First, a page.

Were I fifty years younger, I would find constant fascination in government websites. A recent discovery has been the Flood Information Service which this evening carries the following warning for the Langport area:
Flooding is possible – be prepared
The River Tone level at Currymoor pumping station is 7.48 m and is stable. Water will enter Currymoor reservoir via Hookbridge spillway whilst this level exceeds 7.45 m. The drain level at Currymoor pumping station is 5.31 m and is rising. There is a risk of water overtopping Haymoor flood storage area and affecting Curload and Stan Moor if this level reaches 8.30 m. Pumping is taking place at Saltmoor and Northmoor pumping stations. Generally dry conditions with some isolated showers are forecast for Sunday and Monday. The River Tone at Currymoor is forecast to remain stable but may respond to further rainfall. The River Parrett at Langport Westover pumping station is forecast to remain stable as a result but may respond to further rainfall. We are closely monitoring the situation. This message will be updated Sunday evening 15/12/19.
Fifty years ago, the pumping stations included in the warning seemed like battleships in hostile waters, protecting the farms and the villages against the rising floods. They seemed always there; although a second thought about the buildings would have told even someone who knew nothing of architecture or engineering that they were recent arrivals on the scene. A government website says they were built in the 1960s and that there are twenty-one pumping stations in Somerset. Prosaic in appearance, the grey concrete and steel adding to the childhood impression of their being like naval vessels, they possessed a sense of mystery for someone who would rarely pass a day without seeing one of them.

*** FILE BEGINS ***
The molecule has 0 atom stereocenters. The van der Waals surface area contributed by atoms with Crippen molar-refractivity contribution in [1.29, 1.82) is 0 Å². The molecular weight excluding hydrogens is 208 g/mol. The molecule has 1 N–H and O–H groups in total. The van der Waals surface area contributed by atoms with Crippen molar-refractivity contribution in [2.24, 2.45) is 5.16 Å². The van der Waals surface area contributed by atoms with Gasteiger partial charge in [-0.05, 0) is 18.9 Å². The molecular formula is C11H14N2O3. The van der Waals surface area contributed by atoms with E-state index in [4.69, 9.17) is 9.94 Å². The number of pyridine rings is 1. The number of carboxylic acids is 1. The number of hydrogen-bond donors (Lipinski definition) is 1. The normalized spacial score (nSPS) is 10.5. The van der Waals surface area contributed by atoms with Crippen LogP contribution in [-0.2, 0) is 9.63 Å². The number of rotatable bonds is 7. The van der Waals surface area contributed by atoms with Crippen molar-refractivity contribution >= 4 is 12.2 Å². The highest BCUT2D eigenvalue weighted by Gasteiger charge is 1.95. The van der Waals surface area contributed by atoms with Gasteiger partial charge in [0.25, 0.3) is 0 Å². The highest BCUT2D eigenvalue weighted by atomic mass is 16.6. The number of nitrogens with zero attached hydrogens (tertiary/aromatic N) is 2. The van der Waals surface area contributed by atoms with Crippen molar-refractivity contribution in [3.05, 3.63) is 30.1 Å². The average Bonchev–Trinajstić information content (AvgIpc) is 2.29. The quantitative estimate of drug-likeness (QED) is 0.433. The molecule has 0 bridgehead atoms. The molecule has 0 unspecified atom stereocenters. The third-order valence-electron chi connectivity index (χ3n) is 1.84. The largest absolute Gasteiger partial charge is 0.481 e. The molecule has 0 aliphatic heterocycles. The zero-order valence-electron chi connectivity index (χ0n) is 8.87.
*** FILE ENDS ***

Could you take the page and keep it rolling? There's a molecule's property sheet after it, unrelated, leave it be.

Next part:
The pumping stations seemed always to be isolated, probably a not unreasonable impression. Even the one at Westover, on the edge of the town of Langport, seems to stand at a remove, as though it were keeping a respectful distance from the other buildings of the town. Of course, given that its work is flood prevention, it is hardly likely anyone would have built on the hinterland of a station; were there a pumping station at the end of a street, the street would be in the wrong place.
The pumping stations seemed to capture the spirit of the place. Like buildings on a seashore, they stood at the margins of dry land and water. The Somerset Levels are lands claimed by hard work; they are flatlands that were once bog and marsh, expanses of wetness, tracts of water. They are still summer lands from which herds might be withdrawn when the winter rainfall comes. Like the childishly-imagined battleships that were guarding a coast, the pumping stations represent a battle to hold on to the land dear to those who work it. Farming on the Levels is very different from that in many places; it is always marginal and always demanding.
The pumping stations declare that the Levels will not be taken.